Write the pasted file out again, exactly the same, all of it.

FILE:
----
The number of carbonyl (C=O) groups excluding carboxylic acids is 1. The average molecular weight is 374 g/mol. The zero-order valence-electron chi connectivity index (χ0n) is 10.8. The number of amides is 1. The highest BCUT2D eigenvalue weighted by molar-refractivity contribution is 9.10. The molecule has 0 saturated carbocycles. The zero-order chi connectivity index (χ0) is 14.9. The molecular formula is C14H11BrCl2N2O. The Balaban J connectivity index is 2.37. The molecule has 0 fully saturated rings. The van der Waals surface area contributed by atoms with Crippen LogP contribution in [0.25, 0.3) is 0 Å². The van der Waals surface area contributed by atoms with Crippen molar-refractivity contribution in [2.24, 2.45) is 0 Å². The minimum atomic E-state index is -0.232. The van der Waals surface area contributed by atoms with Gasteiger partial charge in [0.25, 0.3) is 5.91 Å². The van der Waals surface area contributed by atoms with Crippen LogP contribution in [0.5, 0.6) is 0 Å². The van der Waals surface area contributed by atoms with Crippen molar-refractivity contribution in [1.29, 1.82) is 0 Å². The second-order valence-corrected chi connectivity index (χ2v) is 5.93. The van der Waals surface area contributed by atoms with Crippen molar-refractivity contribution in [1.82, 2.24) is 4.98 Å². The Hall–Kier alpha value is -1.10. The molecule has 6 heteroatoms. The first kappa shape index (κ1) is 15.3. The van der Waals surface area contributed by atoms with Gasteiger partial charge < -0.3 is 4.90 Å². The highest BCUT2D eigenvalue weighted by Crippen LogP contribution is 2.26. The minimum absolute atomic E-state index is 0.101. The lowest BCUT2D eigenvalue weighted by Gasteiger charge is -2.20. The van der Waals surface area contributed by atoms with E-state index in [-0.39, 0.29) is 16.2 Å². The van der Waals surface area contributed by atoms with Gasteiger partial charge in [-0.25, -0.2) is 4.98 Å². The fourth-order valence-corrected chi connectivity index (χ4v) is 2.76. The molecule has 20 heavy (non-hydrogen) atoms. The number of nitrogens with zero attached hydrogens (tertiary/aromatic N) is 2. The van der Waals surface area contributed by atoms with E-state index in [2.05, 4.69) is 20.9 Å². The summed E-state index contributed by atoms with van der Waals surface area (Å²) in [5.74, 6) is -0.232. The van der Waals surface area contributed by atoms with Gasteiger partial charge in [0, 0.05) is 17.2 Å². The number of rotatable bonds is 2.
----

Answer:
The number of carbonyl (C=O) groups excluding carboxylic acids is 1. The average molecular weight is 374 g/mol. The zero-order valence-electron chi connectivity index (χ0n) is 10.8. The number of amides is 1. The highest BCUT2D eigenvalue weighted by molar-refractivity contribution is 9.10. The molecule has 0 saturated carbocycles. The zero-order chi connectivity index (χ0) is 14.9. The molecular formula is C14H11BrCl2N2O. The Balaban J connectivity index is 2.37. The molecule has 0 fully saturated rings. The van der Waals surface area contributed by atoms with Crippen LogP contribution in [0.25, 0.3) is 0 Å². The van der Waals surface area contributed by atoms with Crippen molar-refractivity contribution in [2.24, 2.45) is 0 Å². The minimum atomic E-state index is -0.232. The van der Waals surface area contributed by atoms with Gasteiger partial charge in [0.25, 0.3) is 5.91 Å². The van der Waals surface area contributed by atoms with Crippen LogP contribution in [0.5, 0.6) is 0 Å². The van der Waals surface area contributed by atoms with Crippen molar-refractivity contribution in [1.29, 1.82) is 0 Å². The second-order valence-corrected chi connectivity index (χ2v) is 5.93. The van der Waals surface area contributed by atoms with Crippen molar-refractivity contribution in [1.82, 2.24) is 4.98 Å². The Hall–Kier alpha value is -1.10. The molecule has 6 heteroatoms. The first kappa shape index (κ1) is 15.3. The van der Waals surface area contributed by atoms with Gasteiger partial charge < -0.3 is 4.90 Å². The highest BCUT2D eigenvalue weighted by Crippen LogP contribution is 2.26. The minimum absolute atomic E-state index is 0.101. The lowest BCUT2D eigenvalue weighted by Gasteiger charge is -2.20. The van der Waals surface area contributed by atoms with E-state index in [-0.39, 0.29) is 16.2 Å². The van der Waals surface area contributed by atoms with Gasteiger partial charge in [-0.25, -0.2) is 4.98 Å². The fourth-order valence-corrected chi connectivity index (χ4v) is 2.76. The molecule has 20 heavy (non-hydrogen) atoms. The number of nitrogens with zero attached hydrogens (tertiary/aromatic N) is 2. The van der Waals surface area contributed by atoms with E-state index in [2.05, 4.69) is 20.9 Å². The summed E-state index contributed by atoms with van der Waals surface area (Å²) in [5.74, 6) is -0.232. The van der Waals surface area contributed by atoms with Gasteiger partial charge in [0, 0.05) is 17.2 Å². The number of rotatable bonds is 2.